“Icons and Activists”: Changemakers Honored by UNFPA
A book published by the United Nations to mark the fiftieth anniversary of the United Nations Population Fund (UNFPA) includes people associated with the Ford Foundation who, with the others profiled in the book, “transformed the lives of women and girls”.
The book, Icons & Activists: 50 years of people making change, is available online.
“Their stories,” she writes of those mentioned in the book, “represent countless valiant others who have likewise made a difference. Their stories illuminate how far we have come —and how far we need to go.”
Kanem writes that, over the last 50 years, UNFPA has “transformed the lives of women and girls by insisting upon their right to sexual and reproductive health as a fundamental part of their power over their own bodies and to realize their full potential.”
She adds, introducing the people profiled in the book, that, “As we seek to tear down the remaining barriers standing between women and girls and their rights and choices, let us appreciate all the leaders and activists that over the generations stood by our side and accelerated change.”
Those honored from the Foundation are listed here in the order in which they appear in the book, with comments from their citations.
Adrienne Germain is noted for her “long career reshaping global development and funding priorities. She is recognized as one of the pioneers linking fertility and population policies with the status of women as far back as 1975.”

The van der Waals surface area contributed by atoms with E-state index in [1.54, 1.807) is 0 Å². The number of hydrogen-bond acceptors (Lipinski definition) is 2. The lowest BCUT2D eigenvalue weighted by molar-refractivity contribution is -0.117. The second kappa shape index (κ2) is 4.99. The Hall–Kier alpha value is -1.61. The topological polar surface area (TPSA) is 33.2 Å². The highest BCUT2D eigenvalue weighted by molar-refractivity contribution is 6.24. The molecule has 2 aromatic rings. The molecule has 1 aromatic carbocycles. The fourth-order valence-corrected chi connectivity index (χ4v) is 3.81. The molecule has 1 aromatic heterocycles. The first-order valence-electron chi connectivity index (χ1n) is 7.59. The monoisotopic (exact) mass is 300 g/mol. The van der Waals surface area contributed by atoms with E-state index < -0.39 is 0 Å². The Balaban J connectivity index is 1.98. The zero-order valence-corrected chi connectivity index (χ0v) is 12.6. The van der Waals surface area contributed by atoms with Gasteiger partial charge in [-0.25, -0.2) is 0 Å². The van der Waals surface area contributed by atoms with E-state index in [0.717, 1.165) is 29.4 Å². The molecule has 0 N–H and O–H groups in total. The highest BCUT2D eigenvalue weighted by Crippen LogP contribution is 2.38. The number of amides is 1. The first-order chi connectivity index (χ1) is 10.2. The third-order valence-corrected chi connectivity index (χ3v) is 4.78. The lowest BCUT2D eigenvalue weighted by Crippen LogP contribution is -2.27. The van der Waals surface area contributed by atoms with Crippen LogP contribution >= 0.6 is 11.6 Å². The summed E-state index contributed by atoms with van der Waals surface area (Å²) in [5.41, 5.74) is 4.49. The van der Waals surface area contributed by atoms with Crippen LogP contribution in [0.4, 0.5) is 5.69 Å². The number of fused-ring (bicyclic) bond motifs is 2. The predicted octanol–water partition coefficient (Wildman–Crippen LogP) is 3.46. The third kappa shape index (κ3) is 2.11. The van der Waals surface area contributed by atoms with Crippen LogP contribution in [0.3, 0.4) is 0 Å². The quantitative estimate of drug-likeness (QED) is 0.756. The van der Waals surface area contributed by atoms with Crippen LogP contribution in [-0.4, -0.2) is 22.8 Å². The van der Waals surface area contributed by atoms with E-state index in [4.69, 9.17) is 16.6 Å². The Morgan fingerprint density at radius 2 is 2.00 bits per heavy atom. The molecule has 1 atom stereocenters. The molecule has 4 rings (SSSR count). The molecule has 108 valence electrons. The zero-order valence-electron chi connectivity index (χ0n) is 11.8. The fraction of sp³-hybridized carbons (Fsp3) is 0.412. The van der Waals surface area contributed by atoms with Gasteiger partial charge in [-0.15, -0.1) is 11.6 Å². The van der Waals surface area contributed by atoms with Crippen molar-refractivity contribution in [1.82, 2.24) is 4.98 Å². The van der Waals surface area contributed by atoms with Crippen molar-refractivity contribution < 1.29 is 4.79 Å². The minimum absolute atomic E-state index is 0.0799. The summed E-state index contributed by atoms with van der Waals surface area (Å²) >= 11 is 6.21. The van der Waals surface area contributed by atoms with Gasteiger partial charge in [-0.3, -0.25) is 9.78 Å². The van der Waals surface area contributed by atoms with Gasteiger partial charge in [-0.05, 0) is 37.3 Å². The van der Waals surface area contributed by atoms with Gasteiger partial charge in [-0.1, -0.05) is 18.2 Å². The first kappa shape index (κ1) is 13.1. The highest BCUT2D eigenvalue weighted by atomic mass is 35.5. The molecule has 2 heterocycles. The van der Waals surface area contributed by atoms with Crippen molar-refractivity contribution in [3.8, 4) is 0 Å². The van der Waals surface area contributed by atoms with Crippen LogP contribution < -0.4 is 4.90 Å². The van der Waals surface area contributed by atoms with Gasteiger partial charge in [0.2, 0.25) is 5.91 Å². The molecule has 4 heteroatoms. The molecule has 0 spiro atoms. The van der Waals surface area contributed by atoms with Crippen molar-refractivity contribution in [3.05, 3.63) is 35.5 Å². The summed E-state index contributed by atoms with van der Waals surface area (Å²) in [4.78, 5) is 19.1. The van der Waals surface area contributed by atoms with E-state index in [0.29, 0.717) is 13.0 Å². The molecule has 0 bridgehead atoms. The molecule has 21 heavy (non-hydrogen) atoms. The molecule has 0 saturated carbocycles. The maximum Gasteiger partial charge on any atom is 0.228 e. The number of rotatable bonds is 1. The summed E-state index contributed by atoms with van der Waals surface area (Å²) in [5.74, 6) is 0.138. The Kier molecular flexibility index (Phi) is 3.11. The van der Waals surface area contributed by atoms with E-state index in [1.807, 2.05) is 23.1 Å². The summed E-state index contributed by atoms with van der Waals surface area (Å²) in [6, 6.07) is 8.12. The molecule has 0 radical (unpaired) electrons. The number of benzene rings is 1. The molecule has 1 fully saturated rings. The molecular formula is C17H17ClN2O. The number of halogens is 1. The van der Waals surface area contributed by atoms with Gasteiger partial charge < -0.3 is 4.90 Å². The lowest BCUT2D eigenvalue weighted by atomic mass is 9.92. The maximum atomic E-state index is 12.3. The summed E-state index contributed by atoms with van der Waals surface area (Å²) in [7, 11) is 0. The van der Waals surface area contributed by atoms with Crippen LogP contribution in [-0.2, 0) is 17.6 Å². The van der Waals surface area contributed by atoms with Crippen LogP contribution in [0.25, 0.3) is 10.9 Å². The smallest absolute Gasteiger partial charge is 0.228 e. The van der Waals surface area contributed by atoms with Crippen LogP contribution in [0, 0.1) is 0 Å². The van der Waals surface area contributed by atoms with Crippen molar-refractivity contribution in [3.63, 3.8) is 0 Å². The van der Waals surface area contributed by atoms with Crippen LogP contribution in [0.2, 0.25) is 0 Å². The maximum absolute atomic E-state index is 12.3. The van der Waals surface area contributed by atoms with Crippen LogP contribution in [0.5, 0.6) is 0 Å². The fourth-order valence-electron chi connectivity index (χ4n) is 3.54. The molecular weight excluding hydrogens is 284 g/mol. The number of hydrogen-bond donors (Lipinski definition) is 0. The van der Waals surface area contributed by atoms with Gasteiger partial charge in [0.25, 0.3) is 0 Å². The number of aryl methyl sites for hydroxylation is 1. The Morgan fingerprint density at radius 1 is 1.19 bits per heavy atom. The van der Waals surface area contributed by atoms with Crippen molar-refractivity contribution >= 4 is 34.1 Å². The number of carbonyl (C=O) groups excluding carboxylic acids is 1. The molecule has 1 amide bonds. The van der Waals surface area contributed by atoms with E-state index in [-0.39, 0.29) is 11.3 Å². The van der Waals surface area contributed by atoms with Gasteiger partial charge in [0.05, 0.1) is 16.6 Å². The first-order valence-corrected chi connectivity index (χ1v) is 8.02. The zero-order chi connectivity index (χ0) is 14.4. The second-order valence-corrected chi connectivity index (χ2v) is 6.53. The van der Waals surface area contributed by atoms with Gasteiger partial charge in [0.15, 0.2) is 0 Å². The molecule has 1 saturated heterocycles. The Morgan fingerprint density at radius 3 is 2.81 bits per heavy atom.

Lincoln Chen, former president of the China Medical Board, “was an early proponent of (the Cairo conference’s) call to link population policy to human development and human rights. A longstanding passion has been shaping a new generation of health-care leaders dedicated to equity and social justice.”
Susan Berresford, a former president of the Ford Foundation, “led the charge” of Ford in “stressing investment in women so they can make their own choices”, promoting programs and initiatives led, among others, by Jose Barzelatto, Margaret Hempel and Susan Davis.
Yolanda Richardson, in several positions over the years, applied her skills “to advance human rights, gender equality and access to health care.”
Barbara Klugman “studies how change happens, including by analyzing organizational networks—especially those pushing for gender equality and social justice. It was a skill she honed while helping civil society organizations imagine policies for post-apartheid South Africa, and during negotiations around world conferences on population and development….”
Cecile Richards, a member of Ford’s Board of Trustees, “has used her political savvy to staunchly defend sexual and reproductive rights throughout her long tenure as head of the Planned Parenthood Federation of America…one of the most reliable providers of integrated, affordable reproductive health services.”
Radhika Balakrishnan, faculty director at the Center for Women’s Global Leadership and a professor of Women’s and Gender Studies at Rutgers University, “has spent a career probing gender, economics and human rights. Through numerous scholarly works, she has sought to shift perspectives on economic policies by applying international human rights norms.”
Jocelyn DeJong is “an expert on health and gender issues in the Arab world” who, after the Cairo conference “opened space for the international community and non-governmental organizations to discuss female genital mutilation…was instrumental in setting up the first task force on the practice in Egypt.”
Leila Hessini is a “thought leader, grantmaker and bridge builder” who has brought her “multicultural background and feminist perspective to her work amplifying the power of broad-based movements to advance human rights, gender equality and economic and reproductive justice.”